The English And Scottish Popular Ballads

by FRANCIS JAMES CHILD.

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216A: The Mother’s Malison, or, Clyde’s Water


216A.1	 ‘YE gie corn unto my horse,
	 An meat unto my man,
	 For I will gae to my true-love’s gates
	 This night, gin that I can.’
216A.2	 ‘O stay at hame this ae night, Willie,
	 This ae bare night wi me;
	 The best bed in a’ my house
	 Sall be well made to thee.’
216A.3	 ‘I carena for your beds, mither,
	 I carena ae pin,
	 For I’ll gae to my love’s gates
	 This night, gin I can win.’
216A.4	 ‘O stay, my son Willie, this night,
	 This ae night wi me;
	 The best hen in a’ my roost
	 Sall be well made ready for thee.’
216A.5	 ‘I carena for your hens, mither,
	 I carena ae pin;
	 I sall gae to my love’s gates
	 This night, gin I can win.’
216A.6	 ‘Gin ye winna stay, my son Willie,
	 This ae bare night wi me,
	 Gin Clyde’s water be deep and fu o flood,
	 My malisen drown ye!’
216A.7	 He rode up yon high hill,
	 An down yon dowie glen;
	 The roaring of Clyde’s water
	 Wad hae fleyt ten thousand men.
216A.8	 ‘O spare me, Clyde’s water,
	 O spare me as I gae!
	 Mak me your wrack as I come back,
	 But spare me as I gae!’
216A.9	 He rade in, and farther in,
	 Till he came to the chin;
	 And he rade in, and farther in,
	 Till he came to dry lan.
216A.10	 An whan he came to his love’s gates,
	 He tirled at the pin:
	 ‘Open your gates, Meggie,
	 Open your gates to me,
	 For my beets are fu o Clyde’s water,
	 And the rain rains oure my chin.’
216A.11	 ‘I hae nae lovers therout,’ she says,
	 ‘I hae nae love within;
	 My true-love is in my arms twa,
	 An nane will I lat in.’
216A.12	 ‘Open your gates, Meggie, this ae night,
	 Open your gates to me;
	 For Clyde’s water is fu o flood,
	 An my mither’s malison ’ll drown me.’
216A.13	 ‘Ane o my chamers is fu o corn,’ she says,
	 ‘An ane is fu o hay;
	 Anither is fu o Gentlemen,
	 An they winna move till day.’
216A.14	 Out waked her May Meggie,
	 Out o her drousy dream:
	 ‘I dreamed a dream sin the yestreen,
	 God read a’ dreams to guid!
	 That my true-love Willie
	 Was staring at my bed-feet.’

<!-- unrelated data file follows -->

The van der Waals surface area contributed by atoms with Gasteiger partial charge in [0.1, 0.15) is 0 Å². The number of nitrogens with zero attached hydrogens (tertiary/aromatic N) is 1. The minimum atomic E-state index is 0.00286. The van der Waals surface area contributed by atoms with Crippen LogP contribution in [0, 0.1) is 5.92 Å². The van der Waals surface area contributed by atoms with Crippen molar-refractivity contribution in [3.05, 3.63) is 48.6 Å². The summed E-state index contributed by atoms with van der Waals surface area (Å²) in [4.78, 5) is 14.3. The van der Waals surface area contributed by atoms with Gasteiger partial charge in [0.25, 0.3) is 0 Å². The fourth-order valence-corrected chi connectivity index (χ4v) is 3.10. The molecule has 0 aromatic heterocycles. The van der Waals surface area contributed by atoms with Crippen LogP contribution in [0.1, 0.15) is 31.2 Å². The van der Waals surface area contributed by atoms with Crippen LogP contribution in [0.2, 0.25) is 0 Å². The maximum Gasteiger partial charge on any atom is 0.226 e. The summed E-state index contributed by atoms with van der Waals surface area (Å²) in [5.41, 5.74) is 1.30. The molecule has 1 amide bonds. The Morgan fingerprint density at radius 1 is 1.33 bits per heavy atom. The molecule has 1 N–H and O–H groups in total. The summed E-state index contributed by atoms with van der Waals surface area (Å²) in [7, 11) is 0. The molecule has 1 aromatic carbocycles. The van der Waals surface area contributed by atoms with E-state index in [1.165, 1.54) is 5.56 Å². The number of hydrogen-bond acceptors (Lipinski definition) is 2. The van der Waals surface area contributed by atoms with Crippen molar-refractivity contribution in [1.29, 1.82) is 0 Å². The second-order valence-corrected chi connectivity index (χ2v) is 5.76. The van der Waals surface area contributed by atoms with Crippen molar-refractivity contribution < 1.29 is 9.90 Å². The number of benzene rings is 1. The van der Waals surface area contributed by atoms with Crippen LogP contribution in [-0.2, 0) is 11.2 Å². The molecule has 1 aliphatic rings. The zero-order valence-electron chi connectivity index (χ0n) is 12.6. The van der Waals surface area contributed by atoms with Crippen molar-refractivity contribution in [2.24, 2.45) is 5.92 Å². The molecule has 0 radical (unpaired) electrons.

216A.15	 ‘Now lay ye still, my ae dochter,
	 An keep my back fra the call,
	 For it’s na the space of hafe an hour
	 Sen he gad fra yer hall.’
216A.16	 ‘An hey, Willie, an hoa, Willie,
	 Winne ye turn agen?’
	 But ay the louder that she crayed
	 He rod agenst the wind.
216A.17	 He rod up yon high hill,
	 An doun yon douey den;
	 The roring that was in Clid[e]’s water
	 Wad ha flayed ten thousand men.
216A.18	 He road in, an farder in,
	 Till he came to the chine;
	 An he road in, an farder in,
	 Bat neuer mare was seen.
	 * * * * *
216A.19	 Ther was na mare seen of that guid lord
	 Bat his hat frae his head;
	 Ther was na mare seen of that lady
	 Bat her comb an her sneed.
216A.20	 Ther waders went up an doun
	 Eadying Claid’s water
	 Hav don us wrang

216B: The Mother’s Malison, or, Clyde’s Water


216B.1	 ‘GIE corn to my horse, mither,
	 Gie meat unto my man,
	 For I maun gang to Margaret’s bower
	 Before the nicht comes on.’
216B.2	 ‘O stay at hame now, my son Willie,
	 The wind blaws cald and sour;
	 The nicht will be baith mirk and late
	 Before ye reach her bower.’
216B.3	 ‘O the nicht were ever sae dark,
	 Or the wind blew never sae cald,
	 I will be In my Margaret’s bower
	 Before twa hours be tald.’
216B.4	 ‘O gin ye gang to May Margaret,
	 Without the leave of me,
	 Clyde’s water’s wide and deep enough,
	 My malison drown thee!’
216B.5	 He mounted on his coal-black steed,
	 And fast he rade awa,
	 But ere he came to Clyde’s water
	 Fu loud the wind did blaw.
216B.6	 As he rode oer yon hich, hich hill,
	 And down yon dowie den,
	 There was a roar in Clyde’s water
	 Wad feard a hunder men.
216B.7	 His heart was warm, his pride was up;
	 Sweet Willie kentna fear;
	 But yet his mither’s malison
	 Ay sounded in his ear.
216B.8	 O he has swam through Clyde’s water,
	 Tho it was wide and deep,
	 And he came to May Margaret’s door,
	 When a’ were fast asleep.
216B.9	 O he’s gane round and round about,
	 And tirled at the pin;
	 But doors were steekd, and windows barrd,
	 And nane wad let him in.
216B.10	 ‘O open the door to me, Margaret!
	 O open amd lat me in!
	 For my boots are full o Clyde’s water
	 And frozen to the brim.’
216B.11	 ‘I darena open the door to you,
	 Nor darena lat you in,
	 For my mither she is fast asleep,
	 And I darena mak nae din.’
216B.12	 ‘O gin ye winna open the door,
	 Nor yet be kind to me,
	 Now tell me o some out-chamber
	 Where I this nicht may be.’
216B.13	 ‘Ye canna win in this nicht, Willie,
	 Nor here ye canna be;
	 For I’ve nae chambers out nor in,